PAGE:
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*Military families are notorious for ditching pets when they PCS, and this policy does NOT help– making it more difficult to find housing because you have a pet is setting some animals up for being dumped. But that’s a soapbox for another day.

joanna irl

We’re moving in HOW many days??

Somehow even though I’ve been counting down the months until we would move away from Chicago since, oh, 35 months out (what can I say, winter is NOT my favorite thing and there’s a LOT of it up here), this move feels like it snuck on me.

Maybe it’s because we just moved into the current place a year and a half ago. Maybe it’s because I’ve just got so many plates spinning (working and booking and grad schooling and bears*, oh my!) Or maybe it’s that this move isn’t like most of our moves before it, in that we’re going to a place we already know (and have friends waiting for us there) and that we already have a place to live (I’ll get back to that) and that I’ve already got my grad school program lined up to move with me and it has (so far) been a really seamless transition.

In any case, we leave Chicago in 28 days. Exactly 4 weeks from today. As in, 4 weeks from now we will be halfway to our first stop in Missouri and Leena will probably have puked at least once and I’ll already be regretting taking a road trip with cats but it’s too cold to fly with them and we still have to move the car so what can you do anyway except pack them and drive for 4 days straight and hope for the best.

All the same, I’m starting to feel it this week as we begin to experience the “Chicago lasts” before the move. We went to our last (probably, as nothing else is planned) theater show this weekend with the 40th anniversary run of A Christmas Carol at the Goodman Theatre.

It’s a very good production and the adaptation infuses enough humor to balance the more serious bits, and the set pieces are gorgeous. It helps that the Goodman is just around the corner from the Christkindlmarket, which opened this weekend, too. I got my gingerbread and cider fix before the show, though I suspect that was not, in fact, our last visit to that particular place.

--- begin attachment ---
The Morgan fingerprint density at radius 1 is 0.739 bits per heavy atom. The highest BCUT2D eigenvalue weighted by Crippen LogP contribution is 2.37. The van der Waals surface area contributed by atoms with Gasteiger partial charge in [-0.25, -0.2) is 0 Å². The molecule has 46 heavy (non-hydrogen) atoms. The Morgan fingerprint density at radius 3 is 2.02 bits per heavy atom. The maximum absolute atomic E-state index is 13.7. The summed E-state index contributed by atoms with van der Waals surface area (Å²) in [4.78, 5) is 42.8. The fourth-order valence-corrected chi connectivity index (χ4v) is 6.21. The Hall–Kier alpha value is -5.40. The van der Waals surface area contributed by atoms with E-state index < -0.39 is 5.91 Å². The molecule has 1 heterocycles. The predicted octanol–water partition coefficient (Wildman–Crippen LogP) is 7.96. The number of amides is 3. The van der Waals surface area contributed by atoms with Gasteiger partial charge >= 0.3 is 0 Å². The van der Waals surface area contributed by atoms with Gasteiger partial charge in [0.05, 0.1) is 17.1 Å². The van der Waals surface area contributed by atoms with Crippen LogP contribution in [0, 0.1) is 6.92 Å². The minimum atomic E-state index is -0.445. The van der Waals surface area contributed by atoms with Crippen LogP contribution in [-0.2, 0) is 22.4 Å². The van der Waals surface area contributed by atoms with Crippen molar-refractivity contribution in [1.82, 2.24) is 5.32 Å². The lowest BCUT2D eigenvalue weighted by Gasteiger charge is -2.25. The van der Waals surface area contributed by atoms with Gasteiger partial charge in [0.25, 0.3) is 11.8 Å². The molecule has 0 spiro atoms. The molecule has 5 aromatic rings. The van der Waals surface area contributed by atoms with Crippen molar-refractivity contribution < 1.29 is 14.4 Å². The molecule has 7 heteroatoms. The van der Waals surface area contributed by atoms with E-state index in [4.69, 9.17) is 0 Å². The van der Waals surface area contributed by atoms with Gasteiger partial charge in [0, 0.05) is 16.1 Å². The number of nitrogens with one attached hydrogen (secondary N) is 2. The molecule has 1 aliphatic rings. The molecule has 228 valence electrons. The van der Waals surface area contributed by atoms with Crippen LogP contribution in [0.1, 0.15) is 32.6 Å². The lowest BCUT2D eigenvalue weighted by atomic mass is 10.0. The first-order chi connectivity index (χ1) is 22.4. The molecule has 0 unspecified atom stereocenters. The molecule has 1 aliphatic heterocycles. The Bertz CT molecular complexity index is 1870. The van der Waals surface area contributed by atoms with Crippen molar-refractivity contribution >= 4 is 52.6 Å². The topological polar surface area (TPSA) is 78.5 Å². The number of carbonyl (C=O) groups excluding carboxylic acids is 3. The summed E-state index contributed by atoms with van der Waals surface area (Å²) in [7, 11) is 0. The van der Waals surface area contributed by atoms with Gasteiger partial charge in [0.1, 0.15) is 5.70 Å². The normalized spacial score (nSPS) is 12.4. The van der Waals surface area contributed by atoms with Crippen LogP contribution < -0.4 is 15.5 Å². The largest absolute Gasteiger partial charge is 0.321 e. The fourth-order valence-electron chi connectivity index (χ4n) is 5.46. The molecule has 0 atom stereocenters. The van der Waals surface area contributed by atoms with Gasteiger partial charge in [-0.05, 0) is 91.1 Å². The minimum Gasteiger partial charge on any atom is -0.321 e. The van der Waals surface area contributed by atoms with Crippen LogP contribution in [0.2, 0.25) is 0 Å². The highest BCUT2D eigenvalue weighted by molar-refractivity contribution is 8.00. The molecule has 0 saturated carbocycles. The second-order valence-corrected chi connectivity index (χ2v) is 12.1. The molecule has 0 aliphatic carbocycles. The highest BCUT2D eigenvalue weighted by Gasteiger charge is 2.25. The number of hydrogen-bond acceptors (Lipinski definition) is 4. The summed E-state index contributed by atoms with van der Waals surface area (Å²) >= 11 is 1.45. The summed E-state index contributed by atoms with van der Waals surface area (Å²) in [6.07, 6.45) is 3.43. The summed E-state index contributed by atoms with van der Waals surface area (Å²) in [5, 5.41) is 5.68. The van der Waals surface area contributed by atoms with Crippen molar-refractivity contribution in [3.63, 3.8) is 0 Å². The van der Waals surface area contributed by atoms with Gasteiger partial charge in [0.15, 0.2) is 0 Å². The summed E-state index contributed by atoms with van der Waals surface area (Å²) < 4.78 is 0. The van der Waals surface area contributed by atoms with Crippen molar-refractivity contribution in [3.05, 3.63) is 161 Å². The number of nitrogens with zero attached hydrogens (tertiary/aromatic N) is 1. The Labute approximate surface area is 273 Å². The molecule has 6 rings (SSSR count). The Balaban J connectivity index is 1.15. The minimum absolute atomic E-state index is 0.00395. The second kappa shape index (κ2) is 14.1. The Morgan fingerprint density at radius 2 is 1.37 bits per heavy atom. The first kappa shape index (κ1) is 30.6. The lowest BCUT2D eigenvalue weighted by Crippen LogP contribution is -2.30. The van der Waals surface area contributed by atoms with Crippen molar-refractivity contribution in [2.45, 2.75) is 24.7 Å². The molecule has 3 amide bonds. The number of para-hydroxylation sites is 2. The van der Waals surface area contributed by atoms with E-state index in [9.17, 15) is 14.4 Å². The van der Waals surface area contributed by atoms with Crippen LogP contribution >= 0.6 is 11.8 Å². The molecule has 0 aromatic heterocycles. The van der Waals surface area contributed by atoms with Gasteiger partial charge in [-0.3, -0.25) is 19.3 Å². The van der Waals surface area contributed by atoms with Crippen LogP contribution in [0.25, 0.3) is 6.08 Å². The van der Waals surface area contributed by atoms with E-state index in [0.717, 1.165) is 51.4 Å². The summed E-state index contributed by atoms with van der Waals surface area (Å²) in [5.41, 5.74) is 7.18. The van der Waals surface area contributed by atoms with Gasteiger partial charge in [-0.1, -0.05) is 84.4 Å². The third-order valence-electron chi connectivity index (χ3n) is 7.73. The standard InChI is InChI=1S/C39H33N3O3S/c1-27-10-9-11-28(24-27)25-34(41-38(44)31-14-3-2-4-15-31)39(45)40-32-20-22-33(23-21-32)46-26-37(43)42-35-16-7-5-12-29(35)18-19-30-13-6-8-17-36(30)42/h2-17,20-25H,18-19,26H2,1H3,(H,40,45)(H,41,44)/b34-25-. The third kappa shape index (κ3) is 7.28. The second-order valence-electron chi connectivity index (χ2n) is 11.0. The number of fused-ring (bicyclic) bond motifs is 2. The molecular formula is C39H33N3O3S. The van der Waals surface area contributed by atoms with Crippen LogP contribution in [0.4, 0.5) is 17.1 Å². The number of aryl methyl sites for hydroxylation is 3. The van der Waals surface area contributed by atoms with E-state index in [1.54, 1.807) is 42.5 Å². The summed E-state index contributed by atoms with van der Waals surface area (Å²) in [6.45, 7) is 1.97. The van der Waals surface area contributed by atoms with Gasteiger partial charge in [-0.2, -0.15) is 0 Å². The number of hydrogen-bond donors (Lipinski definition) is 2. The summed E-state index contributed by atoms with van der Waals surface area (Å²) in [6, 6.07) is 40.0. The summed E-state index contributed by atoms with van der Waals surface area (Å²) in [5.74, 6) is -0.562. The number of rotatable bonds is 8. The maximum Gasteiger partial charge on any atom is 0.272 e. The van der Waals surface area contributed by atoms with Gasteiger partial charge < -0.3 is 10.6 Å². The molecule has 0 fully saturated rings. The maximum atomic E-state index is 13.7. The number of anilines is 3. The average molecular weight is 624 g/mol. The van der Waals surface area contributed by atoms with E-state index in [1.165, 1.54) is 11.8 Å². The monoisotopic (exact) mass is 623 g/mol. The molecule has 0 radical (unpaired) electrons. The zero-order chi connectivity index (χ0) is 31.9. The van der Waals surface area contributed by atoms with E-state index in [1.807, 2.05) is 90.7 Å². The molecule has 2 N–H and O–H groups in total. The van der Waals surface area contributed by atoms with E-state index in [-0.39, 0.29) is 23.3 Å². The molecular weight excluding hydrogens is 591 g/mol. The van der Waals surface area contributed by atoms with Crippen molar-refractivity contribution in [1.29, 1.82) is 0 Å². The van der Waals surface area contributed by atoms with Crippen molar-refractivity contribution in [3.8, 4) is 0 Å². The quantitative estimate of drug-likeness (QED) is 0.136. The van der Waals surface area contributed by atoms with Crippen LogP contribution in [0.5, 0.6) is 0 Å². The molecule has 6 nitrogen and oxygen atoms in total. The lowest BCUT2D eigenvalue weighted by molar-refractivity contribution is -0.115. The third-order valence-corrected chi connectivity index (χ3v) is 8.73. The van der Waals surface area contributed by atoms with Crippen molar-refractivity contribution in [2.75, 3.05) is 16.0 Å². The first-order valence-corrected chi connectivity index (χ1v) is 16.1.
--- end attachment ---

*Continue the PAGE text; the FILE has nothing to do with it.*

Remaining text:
It’s not all fun stuff, though. I’m planning for my last day at work, my last day at Shedd, scheduling the last vet visit for the kitties, and just did the last big deep clean before we vacate our current place, too.

Then there are the unknown lasts that are a little weirder, harder to pin down. Like when it snowed two Fridays ago and it occurred to me that it might be the last snow we see here (and how much I hope it doesn’t snow on the day we load the moving truck). It might not be the last one, but you never know.

I do know it won’t be the last time I’m in Chicago, though. While I doubt we will ever live here again (see the aforementioned thing about winter), I have friends here I need to see sometimes. But I am definitely looking forward to being a tourist here and not a resident.

The firsts in San Diego are a little different. We’ll see the house we’re moving into for the first time in about a month, for instance. But moving back to a place? This is the first time we’ve ever done that, and it’s actually really nice. I don’t have to find a new vet, a new dentist, a new mechanic– I’ve already got them all!

And speaking of that new house– we’re also doing a thing we’ve never done and moving into a house we rented sight-unseen. That’s because we’re heading back into military housing (though a VERY different scenario than the last time we lived in it). The thought process (and application process, etc) will be a blog post for another day. But we know where we are going and might actually have our first door-to-door move, with our belongings never going into storage. That would be so good.

So that’s it. A lot of lasts and a lot of firsts and in about a month I get to put my parka into long term storage.

I am SO ready.

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*No bears are actually involved in my life currently**, but it seemed the thing to say. Not even the Bears, which will likely be the only one of Chicago’s pro sports teams from my List that I won’t get to see. Cubs, Sox, Hawks, and Bulls– check! But no Bears. Oh, well.

**I feel like I need to stipulate that there are currently no bears because, being a zoo person, particularly who likes working with carnivores***, bears are always an option. And who doesn’t like bears??****

***Bears are omnivores. But you get where I’m going with it. I’m definitely a “lions and tigers and bears” person. And also wolves and sharks and snow leopards. Especially the snow leopards.

****If you don’t like bears, I don’t understand. I mean, have you SEEN a bear?

image source: UNFILTERED: The Great Bear Rainforest Agreement by Ian McAllister
joanna irl

Birthday Camping Weekend in the UP